And What I Think About It...
Boys playing in an alley, Dubuque, Iowa. Photographed by John Vachon, Farm Security Administration, 1940. Library of Congress, Prints & Photographs Division, FSA-OWI Collection, [LC-USF33-T01-001703-M2 DLC]
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Wikipedia defines an alley as "a narrow street found in urban areas". The article continues:
The reduced usage of alleys has resulted in their decline. Under use, poor maintenance, poor night time illumination and narrow width has contributed to an increase in anti-social or illegal activities such as:
* dumping of rubbish
* sexual assault
* consensual sexual behaviour and/or prostitution
* illicit drug use
Some alleys do host these activities, but it seems to me that the reputation of many a mild-mannered, well-behaved alley is tainted by this list.
I have some pleasant memories associated with alleys. I enjoyed the narrow, ancient alleys in the historic downtown areas of two Bavarian villages -- Sulzbach (history) and Kleinwallstadt -- where we lived in Germany, and never saw a hint of any of the dubious activities listed above or felt I was in any danger.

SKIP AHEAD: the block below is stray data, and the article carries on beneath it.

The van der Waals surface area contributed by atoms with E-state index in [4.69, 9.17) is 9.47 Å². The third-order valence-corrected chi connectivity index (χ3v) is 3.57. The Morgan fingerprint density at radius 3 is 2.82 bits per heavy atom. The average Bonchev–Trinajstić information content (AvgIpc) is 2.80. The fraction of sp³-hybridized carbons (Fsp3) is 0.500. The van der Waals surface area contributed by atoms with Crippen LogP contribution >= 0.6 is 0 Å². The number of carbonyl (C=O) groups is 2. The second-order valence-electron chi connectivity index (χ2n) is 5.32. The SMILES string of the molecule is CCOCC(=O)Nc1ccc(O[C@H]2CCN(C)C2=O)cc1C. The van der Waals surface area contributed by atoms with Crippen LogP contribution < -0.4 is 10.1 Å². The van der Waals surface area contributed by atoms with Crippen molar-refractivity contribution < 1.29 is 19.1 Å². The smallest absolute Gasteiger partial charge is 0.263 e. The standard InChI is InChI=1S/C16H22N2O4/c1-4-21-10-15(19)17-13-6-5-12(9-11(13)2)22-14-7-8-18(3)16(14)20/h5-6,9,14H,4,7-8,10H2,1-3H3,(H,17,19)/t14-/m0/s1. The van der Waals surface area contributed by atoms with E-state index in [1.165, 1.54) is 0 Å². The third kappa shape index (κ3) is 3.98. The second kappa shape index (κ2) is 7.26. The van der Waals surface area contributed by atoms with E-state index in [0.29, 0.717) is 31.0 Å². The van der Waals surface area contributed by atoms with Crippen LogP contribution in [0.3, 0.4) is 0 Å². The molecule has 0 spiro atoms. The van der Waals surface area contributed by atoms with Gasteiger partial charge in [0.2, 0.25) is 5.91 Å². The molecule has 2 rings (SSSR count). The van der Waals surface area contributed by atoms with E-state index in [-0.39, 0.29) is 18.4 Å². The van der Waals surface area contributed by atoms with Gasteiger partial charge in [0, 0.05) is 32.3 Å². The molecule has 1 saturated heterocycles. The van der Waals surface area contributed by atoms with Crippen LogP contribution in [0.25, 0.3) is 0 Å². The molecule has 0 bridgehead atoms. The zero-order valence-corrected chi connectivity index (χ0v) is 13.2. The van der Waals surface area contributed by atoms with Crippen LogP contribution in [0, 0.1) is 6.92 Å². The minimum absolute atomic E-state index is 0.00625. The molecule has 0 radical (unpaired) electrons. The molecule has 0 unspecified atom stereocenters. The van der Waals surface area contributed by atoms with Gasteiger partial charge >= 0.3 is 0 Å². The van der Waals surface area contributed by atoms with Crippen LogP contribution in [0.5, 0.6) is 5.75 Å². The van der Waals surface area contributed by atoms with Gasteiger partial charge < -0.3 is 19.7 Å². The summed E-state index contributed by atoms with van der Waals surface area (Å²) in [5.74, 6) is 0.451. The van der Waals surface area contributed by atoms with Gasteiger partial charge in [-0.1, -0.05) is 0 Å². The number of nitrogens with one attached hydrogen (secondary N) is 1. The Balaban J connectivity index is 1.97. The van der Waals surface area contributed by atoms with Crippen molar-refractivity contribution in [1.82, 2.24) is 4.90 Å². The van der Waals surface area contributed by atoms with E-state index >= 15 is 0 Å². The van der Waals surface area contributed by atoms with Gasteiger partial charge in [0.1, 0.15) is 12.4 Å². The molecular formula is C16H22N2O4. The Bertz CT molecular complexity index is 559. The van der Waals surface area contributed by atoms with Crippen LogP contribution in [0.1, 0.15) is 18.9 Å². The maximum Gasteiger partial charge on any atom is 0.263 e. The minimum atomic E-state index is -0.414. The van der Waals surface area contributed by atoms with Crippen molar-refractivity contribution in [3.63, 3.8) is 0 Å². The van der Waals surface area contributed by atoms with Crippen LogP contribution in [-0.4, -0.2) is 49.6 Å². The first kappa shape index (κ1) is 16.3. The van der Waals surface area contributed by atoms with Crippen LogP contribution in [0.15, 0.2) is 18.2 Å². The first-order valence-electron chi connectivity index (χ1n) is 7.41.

When we lived in Warrensburg, MO, I walked my dog daily in an alley that ran for ten blocks or more. It was a lovely quiet walk, shaded by the backyard trees of the homes the alley served. Most of the alley was brick-paved, but there was rarely any vehicle traffic at all.
That residential alley wouldn't have been so quiet when the houses were young. It was once used for deliveries of ice, coal, and groceries to the rear of the house, to be carried in through the back door.
Nowadays, homeowners still bring many purchases through the back door, but the deliveries are made by the family automobile, which is driven down the street and parked beside the house or in the attached garage. I suppose that's why planners started omitting the alleys just like they forgot about sidewalks. With cars, who needs them?
New Urbanism is a movement and a school of thought that seeks to reverse urban sprawl and the problems associated with it by better city planning. A community should have connectivity, New Urbanists say-- that is, communities need a network of boulevards, smaller streets, alleys, and sidewalks.
As well as dispersing the vehicle traffic, such a web between homes, stores, and other business places makes walking and biking easier, more efficient and more pleasant. Alleys in New Urban communities often provide access to the home's garage.
This sounds right to me.